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I am reading some written notes about a proof I do not understand, maybe some informations are missing. The result that has to be proved is the following:

if $p_n$ is the $n$-th prime number, then $p_n \leq 2^{n^2}$.

The proof is by induction on $n$, the case $n=1$ is trivial. So suppose $n>1$. There is $i \in \mathbb{N}$ such that $$ 2^i \leq p_n \leq 2^{i+1}. $$ Then we consider a generic $m \leq p_n$, where $m=p_1^{\alpha_1} \cdots p_n^{\alpha_n} $ with $a_j \in \{0,1,\dots i\}$. Then (probably using the fact that there are $p_n$ naturals less or equal than $p_n$ and that $m$ is determined by $a_j$'s ??????) we get $$ p_n \leq (i+1)^n $$...

[CUT]

How do we get this last inequality?

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  • $\begingroup$ Looks confusing to me indeed. $\endgroup$ – Peter Franek Jul 17 '14 at 20:04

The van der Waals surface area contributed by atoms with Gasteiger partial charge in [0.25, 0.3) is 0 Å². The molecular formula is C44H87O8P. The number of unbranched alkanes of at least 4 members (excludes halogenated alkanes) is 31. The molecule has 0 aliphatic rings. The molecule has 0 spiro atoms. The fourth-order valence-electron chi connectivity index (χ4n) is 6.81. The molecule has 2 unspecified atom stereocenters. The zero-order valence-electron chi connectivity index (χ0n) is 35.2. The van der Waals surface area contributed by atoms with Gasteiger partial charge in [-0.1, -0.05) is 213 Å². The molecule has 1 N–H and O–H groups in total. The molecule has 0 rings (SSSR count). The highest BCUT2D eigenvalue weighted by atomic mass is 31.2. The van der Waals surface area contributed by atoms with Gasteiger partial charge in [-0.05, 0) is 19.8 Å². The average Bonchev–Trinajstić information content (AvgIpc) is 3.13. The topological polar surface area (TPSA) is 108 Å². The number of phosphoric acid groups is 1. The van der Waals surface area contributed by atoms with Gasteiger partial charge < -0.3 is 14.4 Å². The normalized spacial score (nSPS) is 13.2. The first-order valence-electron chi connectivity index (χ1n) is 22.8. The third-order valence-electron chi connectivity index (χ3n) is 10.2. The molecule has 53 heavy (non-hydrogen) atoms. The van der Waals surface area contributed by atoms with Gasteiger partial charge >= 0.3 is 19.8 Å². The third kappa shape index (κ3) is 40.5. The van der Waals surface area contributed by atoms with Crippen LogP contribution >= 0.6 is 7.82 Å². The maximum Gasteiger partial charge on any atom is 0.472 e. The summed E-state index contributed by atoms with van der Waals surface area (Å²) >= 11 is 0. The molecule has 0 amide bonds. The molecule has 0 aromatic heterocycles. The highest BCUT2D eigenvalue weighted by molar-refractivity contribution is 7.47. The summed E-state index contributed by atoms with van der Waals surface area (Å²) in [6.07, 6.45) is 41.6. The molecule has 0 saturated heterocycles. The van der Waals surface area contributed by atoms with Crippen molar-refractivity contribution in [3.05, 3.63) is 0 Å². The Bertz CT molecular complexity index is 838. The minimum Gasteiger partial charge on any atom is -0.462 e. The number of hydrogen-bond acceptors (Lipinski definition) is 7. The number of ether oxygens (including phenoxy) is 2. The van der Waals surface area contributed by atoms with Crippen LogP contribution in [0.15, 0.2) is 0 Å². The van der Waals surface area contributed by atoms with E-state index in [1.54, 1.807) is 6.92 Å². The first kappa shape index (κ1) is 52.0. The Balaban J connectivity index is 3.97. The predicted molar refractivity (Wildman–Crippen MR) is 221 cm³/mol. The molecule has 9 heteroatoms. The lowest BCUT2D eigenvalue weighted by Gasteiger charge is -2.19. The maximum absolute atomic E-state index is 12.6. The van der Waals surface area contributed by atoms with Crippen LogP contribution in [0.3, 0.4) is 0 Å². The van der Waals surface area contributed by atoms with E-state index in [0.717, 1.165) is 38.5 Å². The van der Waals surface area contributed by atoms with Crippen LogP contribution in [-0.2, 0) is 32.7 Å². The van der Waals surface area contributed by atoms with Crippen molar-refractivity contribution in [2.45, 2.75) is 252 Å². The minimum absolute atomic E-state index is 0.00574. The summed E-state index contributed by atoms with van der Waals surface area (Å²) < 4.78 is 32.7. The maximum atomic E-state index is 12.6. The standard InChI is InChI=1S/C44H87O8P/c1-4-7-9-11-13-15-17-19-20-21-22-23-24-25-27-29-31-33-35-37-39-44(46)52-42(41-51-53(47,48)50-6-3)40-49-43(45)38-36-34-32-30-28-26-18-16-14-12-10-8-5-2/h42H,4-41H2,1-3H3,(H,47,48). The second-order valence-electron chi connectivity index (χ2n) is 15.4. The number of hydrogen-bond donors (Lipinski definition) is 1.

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What you write in parentheses is exactly the idea. Consider the set $S$ of natural numbers that can be written in the form $p_1^{\alpha_1}\cdots p_n^{\alpha_n}$ with each $\alpha_j \in \{0,1,\ldots,i\}$. Since each such expression is unique, this set is in bijection with the set of $n$-tuples $(\alpha_1,\ldots,\alpha_n)$ with each $\alpha_j \in \{0,1,\ldots,i\}$, of which there are $(i+1)^n$ elements. That is, $S$ has $(i+1)^n$ elements. However, every $m\leq p_n$ is in this set, as every $m \leq p_n$ can be written as a product of the primes $p_1,\ldots,p_n$. So $\{1,2,\ldots,p_n\} \subseteq S$, from which the inequality follows.

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